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New Firestrike rim shape is said to offer more stability and control

Zipp are launching a new rim shape called Firestrike which, they say, provides a 34% reduction in side force while maintaining the aero performance of their existing Firecrest rims. The new shape is added first to their popular 404 wheelset.

“A revised ABLC (Aerodynamic Boundary Layer Control) smooths airflow through more frequent and smaller vortices, providing unmatched stability and control on even the windiest day,” according to Zipp.

ABLC refers to the dimpled pattern found on all of Zipp’s carbon rims. It now comes in a new pattern.

“The new wavy dimple pattern is designed to utilize 18 nodes that are specifically clocked to start shearing at a rate of 66hz at a rider speed of 17mph,” say Zipp. “The wave pattern accomplishes this by inducing small sheet vortices that shed at this low magnitude but at a higher natural frequency, decreasing the laminar bubble effect on the leeward of the profile. This high frequency shedding is less perceivable to the rider, creating less disruption, and inspiring greater confidence to hold more aero position in worse conditions.”

In plain English, Zipp claim that the new Firestrike design improves stability. 

 

The rims are 58mm deep and 27.8mm across at the widest point.

The new 404 Firestrike wheels also feature Zipp’s all-new Showstopper brake track, a moulded in pattern that introduces a silicon carbide surface for improved braking in wet weather.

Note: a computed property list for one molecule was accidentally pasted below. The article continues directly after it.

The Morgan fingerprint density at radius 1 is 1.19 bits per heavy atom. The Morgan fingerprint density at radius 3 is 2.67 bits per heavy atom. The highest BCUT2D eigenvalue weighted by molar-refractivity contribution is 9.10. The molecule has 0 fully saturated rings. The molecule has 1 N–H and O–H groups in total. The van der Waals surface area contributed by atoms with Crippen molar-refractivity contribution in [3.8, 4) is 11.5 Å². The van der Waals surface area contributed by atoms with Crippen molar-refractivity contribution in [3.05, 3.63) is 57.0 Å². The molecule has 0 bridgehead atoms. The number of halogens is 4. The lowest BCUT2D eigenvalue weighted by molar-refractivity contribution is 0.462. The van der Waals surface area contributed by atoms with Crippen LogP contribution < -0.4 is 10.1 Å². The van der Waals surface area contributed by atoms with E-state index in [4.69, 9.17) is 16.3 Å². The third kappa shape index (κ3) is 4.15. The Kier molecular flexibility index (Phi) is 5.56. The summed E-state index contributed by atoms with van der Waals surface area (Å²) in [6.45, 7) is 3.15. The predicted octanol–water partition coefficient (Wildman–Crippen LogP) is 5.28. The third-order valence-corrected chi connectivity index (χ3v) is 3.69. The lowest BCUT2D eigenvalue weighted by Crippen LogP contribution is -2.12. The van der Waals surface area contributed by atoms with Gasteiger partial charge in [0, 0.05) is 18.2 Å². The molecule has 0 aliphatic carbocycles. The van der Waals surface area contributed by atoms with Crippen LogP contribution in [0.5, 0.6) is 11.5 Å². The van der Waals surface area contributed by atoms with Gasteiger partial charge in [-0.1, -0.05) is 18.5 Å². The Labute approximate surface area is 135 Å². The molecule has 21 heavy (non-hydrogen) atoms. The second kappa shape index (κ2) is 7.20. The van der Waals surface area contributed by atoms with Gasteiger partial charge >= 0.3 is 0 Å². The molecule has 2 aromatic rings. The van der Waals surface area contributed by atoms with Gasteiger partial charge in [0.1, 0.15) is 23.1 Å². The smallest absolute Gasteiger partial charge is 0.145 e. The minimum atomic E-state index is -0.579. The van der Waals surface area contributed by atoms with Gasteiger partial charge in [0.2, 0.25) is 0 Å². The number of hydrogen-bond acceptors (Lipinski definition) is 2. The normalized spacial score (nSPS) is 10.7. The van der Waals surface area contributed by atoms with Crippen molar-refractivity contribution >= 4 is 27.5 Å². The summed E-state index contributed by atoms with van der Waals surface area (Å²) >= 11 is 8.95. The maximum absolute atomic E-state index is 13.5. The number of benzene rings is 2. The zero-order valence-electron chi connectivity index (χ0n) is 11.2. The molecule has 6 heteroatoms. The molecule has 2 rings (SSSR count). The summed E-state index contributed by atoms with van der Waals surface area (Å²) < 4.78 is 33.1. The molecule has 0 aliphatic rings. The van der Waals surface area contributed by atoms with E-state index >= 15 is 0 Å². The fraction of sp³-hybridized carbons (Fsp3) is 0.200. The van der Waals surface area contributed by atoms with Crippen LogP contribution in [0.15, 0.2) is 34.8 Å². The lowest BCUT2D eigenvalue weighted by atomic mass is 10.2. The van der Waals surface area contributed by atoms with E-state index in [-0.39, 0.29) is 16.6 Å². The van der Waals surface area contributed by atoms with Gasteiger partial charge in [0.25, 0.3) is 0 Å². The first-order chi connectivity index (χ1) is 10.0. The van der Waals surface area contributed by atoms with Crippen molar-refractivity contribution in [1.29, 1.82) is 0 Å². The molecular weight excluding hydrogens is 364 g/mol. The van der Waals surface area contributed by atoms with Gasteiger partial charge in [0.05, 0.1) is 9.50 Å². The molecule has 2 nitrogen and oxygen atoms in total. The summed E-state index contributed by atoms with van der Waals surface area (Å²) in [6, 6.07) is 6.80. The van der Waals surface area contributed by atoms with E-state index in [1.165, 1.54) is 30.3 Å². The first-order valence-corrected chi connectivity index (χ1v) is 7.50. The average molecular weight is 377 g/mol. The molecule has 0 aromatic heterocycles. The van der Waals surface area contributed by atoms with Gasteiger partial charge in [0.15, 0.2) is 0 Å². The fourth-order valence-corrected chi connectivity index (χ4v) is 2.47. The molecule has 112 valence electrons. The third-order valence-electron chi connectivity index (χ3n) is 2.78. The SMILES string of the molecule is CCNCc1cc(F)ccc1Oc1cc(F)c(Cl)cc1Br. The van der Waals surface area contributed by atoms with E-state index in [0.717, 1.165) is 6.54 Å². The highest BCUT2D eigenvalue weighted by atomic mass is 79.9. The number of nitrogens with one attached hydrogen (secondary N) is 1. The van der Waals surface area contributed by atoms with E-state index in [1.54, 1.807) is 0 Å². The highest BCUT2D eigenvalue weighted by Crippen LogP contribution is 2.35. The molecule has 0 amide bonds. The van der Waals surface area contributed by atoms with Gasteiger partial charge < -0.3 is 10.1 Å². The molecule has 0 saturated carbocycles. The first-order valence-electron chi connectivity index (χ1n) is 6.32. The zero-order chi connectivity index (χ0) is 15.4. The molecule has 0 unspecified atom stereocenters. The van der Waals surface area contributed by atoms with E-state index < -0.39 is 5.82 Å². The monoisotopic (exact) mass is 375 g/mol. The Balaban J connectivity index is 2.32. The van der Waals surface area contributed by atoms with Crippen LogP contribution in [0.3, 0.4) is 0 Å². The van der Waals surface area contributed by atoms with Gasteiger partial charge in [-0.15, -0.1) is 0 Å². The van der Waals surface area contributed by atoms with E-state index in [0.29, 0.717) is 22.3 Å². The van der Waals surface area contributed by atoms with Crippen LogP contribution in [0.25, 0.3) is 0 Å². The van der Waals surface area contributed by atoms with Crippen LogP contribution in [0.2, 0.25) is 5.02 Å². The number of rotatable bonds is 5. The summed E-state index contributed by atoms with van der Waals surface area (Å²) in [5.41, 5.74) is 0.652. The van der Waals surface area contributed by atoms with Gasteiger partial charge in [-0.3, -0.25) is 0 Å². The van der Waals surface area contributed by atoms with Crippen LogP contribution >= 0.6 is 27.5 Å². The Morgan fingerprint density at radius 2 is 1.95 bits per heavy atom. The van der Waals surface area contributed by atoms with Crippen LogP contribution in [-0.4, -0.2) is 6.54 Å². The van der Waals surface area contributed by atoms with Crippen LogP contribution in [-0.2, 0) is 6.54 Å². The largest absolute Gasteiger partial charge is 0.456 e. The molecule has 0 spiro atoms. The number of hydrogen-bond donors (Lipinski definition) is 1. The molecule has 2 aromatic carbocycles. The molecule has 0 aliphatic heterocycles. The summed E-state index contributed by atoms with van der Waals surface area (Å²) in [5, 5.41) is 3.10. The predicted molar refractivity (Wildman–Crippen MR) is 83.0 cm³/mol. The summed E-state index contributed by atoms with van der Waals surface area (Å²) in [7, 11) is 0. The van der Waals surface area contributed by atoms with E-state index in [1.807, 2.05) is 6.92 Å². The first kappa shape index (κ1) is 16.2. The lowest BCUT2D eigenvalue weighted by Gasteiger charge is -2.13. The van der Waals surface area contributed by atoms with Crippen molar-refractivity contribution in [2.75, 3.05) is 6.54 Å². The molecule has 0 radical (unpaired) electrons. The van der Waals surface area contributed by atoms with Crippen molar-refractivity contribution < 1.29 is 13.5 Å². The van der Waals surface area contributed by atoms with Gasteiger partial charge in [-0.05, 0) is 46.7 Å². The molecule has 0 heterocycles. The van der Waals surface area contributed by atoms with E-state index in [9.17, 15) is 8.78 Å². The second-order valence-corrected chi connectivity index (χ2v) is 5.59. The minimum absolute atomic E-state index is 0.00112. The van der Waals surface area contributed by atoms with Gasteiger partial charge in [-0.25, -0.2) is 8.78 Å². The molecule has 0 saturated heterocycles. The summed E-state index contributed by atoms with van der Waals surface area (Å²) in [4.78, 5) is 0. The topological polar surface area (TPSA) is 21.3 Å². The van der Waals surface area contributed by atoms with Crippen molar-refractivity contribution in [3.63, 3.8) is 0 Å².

“This result in equal brake force in wet conditions when compared to industry leading aluminum rims,” say Zipp. “Showstopper technology delivers greater stopping power in wet conditions than any carbon wheel ever produced.”

The company also claim that a completely refined rim production process means these are the most durable rims they’ve ever built.

Zipp say that they’ve precision set the bearing preload in the 88/188v10 hubs so that no pre-load adjustment is required (you used to be able to finetune the preload yourself). Zipp use ceramic bearings in there (Zipp didn’t used to fit ceramic bearings as standard, saying that the roundness of the bearings was way more important than whether they were ceramic or not; they preferred to go with high-quality steel bearings).

Zipp build up the wheels with Sapim CX-ray spokes – 18 in the front wheel and 24 at the rear.

A carbon clincher wheelset weighs 1,620g (Zipp’s figure).

A front wheel costs £1,250 while a rear wheel is £1,500, and they’re available now. As well as the wheel you get rim tape, skewer, valve extenders, tubes, brake pads and a wheel bag.


Zipp 202 Disc-Brake

Zipp have responded to developments in the road bike market by launching a disc-brake version of their 202 wheel.

The Zipp brand is owned by SRAM who have just revealed a revised hydraulic brake design and they already have a disc-brake version of their 303 on the market.

“202 Firecrest Carbon Clincher retains its class leading aerodynamics, durability and impact resistance, making this a perfect wheel for everyday training, racing or the occasional gravel road excursion,” Zipp say.